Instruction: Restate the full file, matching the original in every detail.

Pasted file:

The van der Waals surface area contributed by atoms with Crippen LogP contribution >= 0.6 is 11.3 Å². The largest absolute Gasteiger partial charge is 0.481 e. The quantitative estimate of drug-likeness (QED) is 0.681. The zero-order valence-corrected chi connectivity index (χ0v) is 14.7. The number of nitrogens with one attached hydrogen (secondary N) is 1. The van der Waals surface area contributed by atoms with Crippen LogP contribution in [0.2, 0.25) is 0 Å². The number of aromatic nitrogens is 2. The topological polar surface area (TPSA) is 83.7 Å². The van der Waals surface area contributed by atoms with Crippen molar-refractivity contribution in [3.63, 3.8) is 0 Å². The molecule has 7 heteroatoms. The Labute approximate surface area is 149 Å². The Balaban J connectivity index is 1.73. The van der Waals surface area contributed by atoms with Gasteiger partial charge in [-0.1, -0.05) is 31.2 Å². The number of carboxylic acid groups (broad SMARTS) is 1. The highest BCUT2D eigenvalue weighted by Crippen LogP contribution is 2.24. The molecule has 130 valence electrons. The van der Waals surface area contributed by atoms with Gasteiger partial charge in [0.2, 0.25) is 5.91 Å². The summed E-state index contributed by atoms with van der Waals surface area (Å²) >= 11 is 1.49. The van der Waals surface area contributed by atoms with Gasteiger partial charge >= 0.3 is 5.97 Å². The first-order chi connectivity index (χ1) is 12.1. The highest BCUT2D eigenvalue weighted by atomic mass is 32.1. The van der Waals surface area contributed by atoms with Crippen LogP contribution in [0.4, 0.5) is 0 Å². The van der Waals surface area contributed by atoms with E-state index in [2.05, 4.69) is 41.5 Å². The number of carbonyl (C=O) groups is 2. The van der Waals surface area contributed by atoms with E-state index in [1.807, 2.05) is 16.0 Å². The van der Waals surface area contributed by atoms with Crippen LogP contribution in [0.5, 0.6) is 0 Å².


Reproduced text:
The van der Waals surface area contributed by atoms with Crippen LogP contribution >= 0.6 is 11.3 Å². The largest absolute Gasteiger partial charge is 0.481 e. The quantitative estimate of drug-likeness (QED) is 0.681. The zero-order valence-corrected chi connectivity index (χ0v) is 14.7. The number of nitrogens with one attached hydrogen (secondary N) is 1. The van der Waals surface area contributed by atoms with Crippen LogP contribution in [0.2, 0.25) is 0 Å². The number of aromatic nitrogens is 2. The topological polar surface area (TPSA) is 83.7 Å². The van der Waals surface area contributed by atoms with Crippen molar-refractivity contribution in [3.63, 3.8) is 0 Å². The molecule has 7 heteroatoms. The Labute approximate surface area is 149 Å². The Balaban J connectivity index is 1.73. The van der Waals surface area contributed by atoms with Gasteiger partial charge in [-0.1, -0.05) is 31.2 Å². The number of carboxylic acid groups (broad SMARTS) is 1. The highest BCUT2D eigenvalue weighted by Crippen LogP contribution is 2.24. The molecule has 130 valence electrons. The van der Waals surface area contributed by atoms with Gasteiger partial charge in [0.2, 0.25) is 5.91 Å². The summed E-state index contributed by atoms with van der Waals surface area (Å²) >= 11 is 1.49. The van der Waals surface area contributed by atoms with Gasteiger partial charge >= 0.3 is 5.97 Å². The first-order chi connectivity index (χ1) is 12.1. The highest BCUT2D eigenvalue weighted by atomic mass is 32.1. The van der Waals surface area contributed by atoms with Crippen LogP contribution in [0.4, 0.5) is 0 Å². The van der Waals surface area contributed by atoms with E-state index in [2.05, 4.69) is 41.5 Å². The number of carbonyl (C=O) groups is 2. The van der Waals surface area contributed by atoms with E-state index in [1.807, 2.05) is 16.0 Å². The van der Waals surface area contributed by atoms with Crippen LogP contribution in [0.5, 0.6) is 0 Å².